independent

Tuesday 21 October 2014

Family's stand against eviction makes US news

150 DAYS LIVING BEHIND BARRICADES

MARISA REIDY

Published 09/01/2013 | 10:20

AFTER almost five months living behind a barricade to protect his family from the threat of eviction from their home, the plight of anti West Limerick farmer Seamus Sherlock made international headlines this month when his story was picked up by The New York Times.

Mr Sherlock, ( pictured right), who this Sunday will have spent 150 days behind barricades in a standoff against the banks and bailiffs, featured in the prestigious US newspaper alongside his sons in a pictorial feature about the state of the Irish economy.

Last August Mr Sherlock and his five children constructed a mini fortress at their Feoghanagh home after being served with an eviction order over an outstanding debt of €250,000 to Bank of Scotland. The single father says he wants to repay the debt but has been unable to hold negotiations with his bank in the hope of resolving the issue.

The New York Times' feature depicts the surreal setting at Appletown Farm, from the man himself keeping a look out for the bailiffs, to his sons trying to go about their daily business and tending to the animals.

Mr Sherlock spent Christmas Day and St Stephen's Day at home with his five children, having sent his ever increasing entourage of supporters who act as guards and watchmen home for the festival season. But while he was quietly confident that the bailiffs would not arrive over the holiday period, he says the threat of eviction is as strong this week as it was when he took up refuge 150 days ago.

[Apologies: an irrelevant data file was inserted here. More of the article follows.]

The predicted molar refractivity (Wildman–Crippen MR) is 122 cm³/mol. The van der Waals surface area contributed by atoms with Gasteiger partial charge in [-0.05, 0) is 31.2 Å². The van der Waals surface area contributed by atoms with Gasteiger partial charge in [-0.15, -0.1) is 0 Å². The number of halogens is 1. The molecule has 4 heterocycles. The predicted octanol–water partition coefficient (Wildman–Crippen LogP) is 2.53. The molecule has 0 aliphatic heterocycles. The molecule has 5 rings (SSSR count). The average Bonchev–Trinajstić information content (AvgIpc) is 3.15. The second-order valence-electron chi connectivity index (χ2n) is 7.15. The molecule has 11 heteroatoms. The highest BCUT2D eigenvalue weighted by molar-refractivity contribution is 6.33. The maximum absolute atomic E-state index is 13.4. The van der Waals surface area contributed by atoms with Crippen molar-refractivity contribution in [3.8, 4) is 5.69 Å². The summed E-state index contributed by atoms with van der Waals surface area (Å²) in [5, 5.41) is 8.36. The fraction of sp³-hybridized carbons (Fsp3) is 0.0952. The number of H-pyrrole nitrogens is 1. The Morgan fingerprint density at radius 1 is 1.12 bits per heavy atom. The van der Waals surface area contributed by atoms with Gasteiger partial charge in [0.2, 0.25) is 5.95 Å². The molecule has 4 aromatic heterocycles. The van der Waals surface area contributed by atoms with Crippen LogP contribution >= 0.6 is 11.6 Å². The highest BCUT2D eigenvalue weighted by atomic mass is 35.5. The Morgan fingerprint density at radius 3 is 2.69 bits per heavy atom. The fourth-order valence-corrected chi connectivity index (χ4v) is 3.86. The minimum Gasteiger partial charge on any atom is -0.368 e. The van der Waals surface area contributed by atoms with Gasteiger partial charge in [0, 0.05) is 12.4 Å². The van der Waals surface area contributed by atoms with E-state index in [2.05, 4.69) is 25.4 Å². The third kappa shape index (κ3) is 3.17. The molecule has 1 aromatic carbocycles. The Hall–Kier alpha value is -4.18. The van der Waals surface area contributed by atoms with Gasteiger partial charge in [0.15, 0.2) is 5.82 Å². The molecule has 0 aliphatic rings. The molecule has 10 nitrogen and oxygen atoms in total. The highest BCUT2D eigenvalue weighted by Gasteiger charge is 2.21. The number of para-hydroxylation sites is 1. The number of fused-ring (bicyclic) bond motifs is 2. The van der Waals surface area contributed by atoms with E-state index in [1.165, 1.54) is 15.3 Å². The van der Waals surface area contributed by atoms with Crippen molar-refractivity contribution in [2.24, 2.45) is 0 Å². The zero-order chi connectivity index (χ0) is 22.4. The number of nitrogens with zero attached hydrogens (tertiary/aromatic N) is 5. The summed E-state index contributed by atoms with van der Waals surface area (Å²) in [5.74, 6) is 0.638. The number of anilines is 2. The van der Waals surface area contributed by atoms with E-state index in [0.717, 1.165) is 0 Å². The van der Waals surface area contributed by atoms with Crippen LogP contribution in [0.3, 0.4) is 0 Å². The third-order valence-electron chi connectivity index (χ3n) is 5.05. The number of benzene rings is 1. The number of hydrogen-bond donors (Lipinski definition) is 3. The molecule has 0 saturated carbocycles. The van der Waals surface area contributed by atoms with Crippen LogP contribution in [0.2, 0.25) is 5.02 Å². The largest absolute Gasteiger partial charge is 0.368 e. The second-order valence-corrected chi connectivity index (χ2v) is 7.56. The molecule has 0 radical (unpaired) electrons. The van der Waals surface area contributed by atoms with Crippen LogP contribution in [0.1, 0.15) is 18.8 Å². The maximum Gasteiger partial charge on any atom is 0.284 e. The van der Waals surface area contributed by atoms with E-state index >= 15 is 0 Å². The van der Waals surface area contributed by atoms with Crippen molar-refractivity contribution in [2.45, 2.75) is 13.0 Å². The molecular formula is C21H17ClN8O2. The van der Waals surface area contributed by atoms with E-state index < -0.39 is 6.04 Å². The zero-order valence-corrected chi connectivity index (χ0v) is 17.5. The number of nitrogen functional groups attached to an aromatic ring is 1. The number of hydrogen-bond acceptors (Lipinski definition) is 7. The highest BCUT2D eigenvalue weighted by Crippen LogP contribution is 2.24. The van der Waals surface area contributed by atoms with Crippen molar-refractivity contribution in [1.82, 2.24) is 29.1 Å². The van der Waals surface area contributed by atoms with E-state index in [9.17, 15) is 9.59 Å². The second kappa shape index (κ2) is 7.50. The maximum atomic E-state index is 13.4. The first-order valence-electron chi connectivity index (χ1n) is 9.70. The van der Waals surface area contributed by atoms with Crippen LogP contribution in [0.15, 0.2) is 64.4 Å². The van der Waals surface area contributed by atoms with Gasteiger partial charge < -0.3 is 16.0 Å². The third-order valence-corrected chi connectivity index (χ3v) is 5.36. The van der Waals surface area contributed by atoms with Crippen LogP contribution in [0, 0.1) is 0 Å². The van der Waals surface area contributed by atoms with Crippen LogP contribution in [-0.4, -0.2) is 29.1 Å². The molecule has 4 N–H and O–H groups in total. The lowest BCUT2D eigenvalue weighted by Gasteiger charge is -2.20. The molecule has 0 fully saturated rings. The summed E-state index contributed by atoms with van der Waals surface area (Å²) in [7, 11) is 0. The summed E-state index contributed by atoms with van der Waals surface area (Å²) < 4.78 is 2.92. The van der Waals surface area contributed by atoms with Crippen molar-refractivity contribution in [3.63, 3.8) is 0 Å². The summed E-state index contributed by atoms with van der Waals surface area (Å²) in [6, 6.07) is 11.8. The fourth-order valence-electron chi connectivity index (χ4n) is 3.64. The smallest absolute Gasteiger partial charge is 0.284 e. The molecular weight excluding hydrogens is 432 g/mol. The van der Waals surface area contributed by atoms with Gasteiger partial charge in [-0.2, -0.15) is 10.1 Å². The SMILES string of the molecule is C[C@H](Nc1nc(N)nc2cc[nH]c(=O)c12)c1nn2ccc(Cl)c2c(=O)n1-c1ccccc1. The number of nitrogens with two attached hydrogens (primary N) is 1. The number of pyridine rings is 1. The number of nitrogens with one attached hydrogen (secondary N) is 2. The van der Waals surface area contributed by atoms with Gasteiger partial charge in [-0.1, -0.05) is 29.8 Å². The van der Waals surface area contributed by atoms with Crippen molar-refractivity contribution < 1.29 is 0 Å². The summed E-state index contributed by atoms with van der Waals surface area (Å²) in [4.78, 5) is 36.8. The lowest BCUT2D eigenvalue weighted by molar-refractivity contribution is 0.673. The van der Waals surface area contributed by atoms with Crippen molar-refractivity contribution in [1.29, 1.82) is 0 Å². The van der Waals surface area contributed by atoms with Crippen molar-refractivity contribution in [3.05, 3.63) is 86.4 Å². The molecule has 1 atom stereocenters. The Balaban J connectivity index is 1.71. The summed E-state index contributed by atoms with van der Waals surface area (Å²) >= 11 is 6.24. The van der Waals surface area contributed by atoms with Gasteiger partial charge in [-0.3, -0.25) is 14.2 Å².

"You just never know if or when they will arrive and we're getting no communication so the lads are back at the gate and some are still sleeping here overnight in case it happens," Mr Sherlock said.

To further highlight his situation, Mr Sherlock is inviting supporters to his own ' gathering' this Sunday, to mark 150 days behind the barricades. Among some of his more high profile supporters are singers Christy Moore and Declan Sinnott, who have promised to visit the farm in the coming weeks

The separated father fell behind on his mortgage payments after being forced to cease his turf supply business three years ago because of an EU ban on turf-cutting on protected raised bogs. Since taking his stand in August he has always insisted that he is not looking for any write-down of his debt, just more time to repay what he owes

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